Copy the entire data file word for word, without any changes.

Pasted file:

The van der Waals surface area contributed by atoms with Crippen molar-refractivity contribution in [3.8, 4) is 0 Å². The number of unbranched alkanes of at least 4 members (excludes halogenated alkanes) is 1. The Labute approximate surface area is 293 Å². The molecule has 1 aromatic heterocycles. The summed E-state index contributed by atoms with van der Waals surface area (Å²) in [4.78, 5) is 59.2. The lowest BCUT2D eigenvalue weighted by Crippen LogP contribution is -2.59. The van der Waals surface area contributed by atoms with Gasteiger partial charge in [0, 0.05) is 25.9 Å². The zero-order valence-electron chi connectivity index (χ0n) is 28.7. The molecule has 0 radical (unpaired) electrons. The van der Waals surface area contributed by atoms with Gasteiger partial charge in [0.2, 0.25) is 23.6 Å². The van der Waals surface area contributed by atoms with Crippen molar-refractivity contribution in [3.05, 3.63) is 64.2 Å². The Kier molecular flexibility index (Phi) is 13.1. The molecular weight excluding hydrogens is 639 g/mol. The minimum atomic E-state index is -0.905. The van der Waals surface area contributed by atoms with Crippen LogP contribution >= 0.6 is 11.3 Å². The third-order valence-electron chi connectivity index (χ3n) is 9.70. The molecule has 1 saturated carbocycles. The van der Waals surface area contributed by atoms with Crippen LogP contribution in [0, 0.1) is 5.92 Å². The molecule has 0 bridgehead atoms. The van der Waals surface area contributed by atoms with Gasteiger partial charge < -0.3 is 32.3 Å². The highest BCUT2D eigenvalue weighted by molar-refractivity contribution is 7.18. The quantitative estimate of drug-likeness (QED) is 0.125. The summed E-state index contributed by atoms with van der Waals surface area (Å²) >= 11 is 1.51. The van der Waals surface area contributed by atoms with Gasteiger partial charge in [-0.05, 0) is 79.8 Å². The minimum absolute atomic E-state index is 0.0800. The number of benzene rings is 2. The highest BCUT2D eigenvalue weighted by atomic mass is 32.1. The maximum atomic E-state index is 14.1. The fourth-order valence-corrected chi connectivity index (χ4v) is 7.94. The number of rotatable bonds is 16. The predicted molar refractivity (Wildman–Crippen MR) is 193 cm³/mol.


The van der Waals surface area contributed by atoms with Crippen molar-refractivity contribution in [3.8, 4) is 0 Å². The number of unbranched alkanes of at least 4 members (excludes halogenated alkanes) is 1. The Labute approximate surface area is 293 Å². The molecule has 1 aromatic heterocycles. The summed E-state index contributed by atoms with van der Waals surface area (Å²) in [4.78, 5) is 59.2. The lowest BCUT2D eigenvalue weighted by Crippen LogP contribution is -2.59. The van der Waals surface area contributed by atoms with Gasteiger partial charge in [0, 0.05) is 25.9 Å². The zero-order valence-electron chi connectivity index (χ0n) is 28.7. The molecule has 0 radical (unpaired) electrons. The van der Waals surface area contributed by atoms with Gasteiger partial charge in [0.2, 0.25) is 23.6 Å². The van der Waals surface area contributed by atoms with Crippen molar-refractivity contribution in [3.05, 3.63) is 64.2 Å². The Kier molecular flexibility index (Phi) is 13.1. The molecular weight excluding hydrogens is 639 g/mol. The minimum atomic E-state index is -0.905. The van der Waals surface area contributed by atoms with Crippen LogP contribution >= 0.6 is 11.3 Å². The third-order valence-electron chi connectivity index (χ3n) is 9.70. The molecule has 1 saturated carbocycles. The van der Waals surface area contributed by atoms with Crippen LogP contribution in [0, 0.1) is 5.92 Å². The molecule has 0 bridgehead atoms. The van der Waals surface area contributed by atoms with Gasteiger partial charge < -0.3 is 32.3 Å². The highest BCUT2D eigenvalue weighted by molar-refractivity contribution is 7.18. The quantitative estimate of drug-likeness (QED) is 0.125. The summed E-state index contributed by atoms with van der Waals surface area (Å²) >= 11 is 1.51. The van der Waals surface area contributed by atoms with Gasteiger partial charge in [-0.05, 0) is 79.8 Å². The minimum absolute atomic E-state index is 0.0800. The number of benzene rings is 2. The highest BCUT2D eigenvalue weighted by atomic mass is 32.1. The maximum atomic E-state index is 14.1. The fourth-order valence-corrected chi connectivity index (χ4v) is 7.94. The number of rotatable bonds is 16. The predicted molar refractivity (Wildman–Crippen MR) is 193 cm³/mol.